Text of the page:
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οἱ μὲν -- ἀνθρώπων. Cf. Crat. 397 E. The nearest approach to these lines in our Hesiod is to be found in OD. 122 f. τοὶ μὲν—the departed children of the golden age—δαίμονές εἰσι Διὸς μεγάλου διὰ βουλὰς | ἐσθλοί, ἐπιχθόνιοι, φύλακες θνητῶν ἀνθρώπων.

τοῦ θεοῦ. Apollo, our πάτριος ἐξηγητής: see IV 427 B note

τιθέναι: ‘to bury.’

τίνι διαφόρῳ: ‘with what distinction’ (“mit welcher Auszeichnung” Schneider). The occurrence of θήκας διαφόρους in Laws 947 B is no ground for reading <θήκῃ> τίνι διαφόρῳ here, as Richards bids us read.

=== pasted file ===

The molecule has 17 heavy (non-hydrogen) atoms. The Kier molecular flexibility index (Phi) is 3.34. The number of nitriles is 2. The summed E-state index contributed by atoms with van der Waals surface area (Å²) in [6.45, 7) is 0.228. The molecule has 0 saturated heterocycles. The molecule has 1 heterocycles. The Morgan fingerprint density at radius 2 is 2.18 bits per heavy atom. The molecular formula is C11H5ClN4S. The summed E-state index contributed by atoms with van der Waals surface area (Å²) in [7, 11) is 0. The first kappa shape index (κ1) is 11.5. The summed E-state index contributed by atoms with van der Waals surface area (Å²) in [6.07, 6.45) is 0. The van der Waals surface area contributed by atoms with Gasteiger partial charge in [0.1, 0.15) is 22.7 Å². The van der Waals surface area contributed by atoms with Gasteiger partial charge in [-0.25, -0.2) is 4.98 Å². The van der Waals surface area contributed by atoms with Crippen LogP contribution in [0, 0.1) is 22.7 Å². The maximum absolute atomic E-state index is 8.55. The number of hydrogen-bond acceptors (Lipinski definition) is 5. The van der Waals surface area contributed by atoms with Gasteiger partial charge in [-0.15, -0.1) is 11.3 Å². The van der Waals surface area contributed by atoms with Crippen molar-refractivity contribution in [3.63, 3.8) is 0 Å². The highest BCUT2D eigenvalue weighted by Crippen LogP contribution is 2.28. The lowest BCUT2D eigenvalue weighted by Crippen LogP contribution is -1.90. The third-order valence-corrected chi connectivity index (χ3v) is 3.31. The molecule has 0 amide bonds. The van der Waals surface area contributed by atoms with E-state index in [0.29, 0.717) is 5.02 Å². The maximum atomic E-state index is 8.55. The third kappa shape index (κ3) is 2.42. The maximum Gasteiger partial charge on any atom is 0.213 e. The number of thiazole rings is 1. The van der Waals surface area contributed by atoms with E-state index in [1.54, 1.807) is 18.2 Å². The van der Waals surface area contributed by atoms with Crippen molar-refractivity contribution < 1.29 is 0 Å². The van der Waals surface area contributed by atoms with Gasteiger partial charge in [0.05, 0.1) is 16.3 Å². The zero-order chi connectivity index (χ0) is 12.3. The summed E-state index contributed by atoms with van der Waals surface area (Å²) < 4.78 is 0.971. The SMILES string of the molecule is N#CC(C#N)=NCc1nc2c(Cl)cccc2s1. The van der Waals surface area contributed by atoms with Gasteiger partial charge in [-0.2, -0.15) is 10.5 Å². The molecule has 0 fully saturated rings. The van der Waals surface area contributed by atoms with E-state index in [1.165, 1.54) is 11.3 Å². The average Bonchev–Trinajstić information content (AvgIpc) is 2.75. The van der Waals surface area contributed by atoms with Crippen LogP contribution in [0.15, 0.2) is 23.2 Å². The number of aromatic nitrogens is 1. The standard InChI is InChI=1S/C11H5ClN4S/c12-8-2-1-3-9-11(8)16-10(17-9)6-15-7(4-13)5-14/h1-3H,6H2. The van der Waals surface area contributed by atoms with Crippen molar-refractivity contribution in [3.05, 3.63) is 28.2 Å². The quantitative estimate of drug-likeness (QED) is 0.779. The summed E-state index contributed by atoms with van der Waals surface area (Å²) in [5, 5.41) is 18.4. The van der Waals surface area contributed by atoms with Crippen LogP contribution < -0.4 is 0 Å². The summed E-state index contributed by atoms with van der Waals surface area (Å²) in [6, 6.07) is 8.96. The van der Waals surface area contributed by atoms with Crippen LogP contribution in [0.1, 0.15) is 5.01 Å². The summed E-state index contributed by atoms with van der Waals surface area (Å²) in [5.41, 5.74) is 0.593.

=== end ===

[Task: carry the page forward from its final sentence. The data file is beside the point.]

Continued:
ὡς δαιμόνων -- θήκας is another link with Greek religion. Cf. Eur. Alc. 1000 ff. καί τις δοχμίαν κέλευθον | ἐμβαίνων τόδ᾽ ἐρεῖ | “αὕτα ποτὲ προὔθαν᾽ ἀνδρός, | νῦν δ᾽ ἐστὶ μάκαιρα δαίμων. | χαῖρ᾽ πότνἰ, εὖ δὲ δοίης.” | τοῖαί νιν προσεροῦσι φᾶμαι, and other passages cited by Nägelsbach Nachhom. Theol. pp. 108—110.

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  • Commentary references from this page (2):
    • Euripides, Alcestis, 1000
    • Plato, Cratylus, 397e
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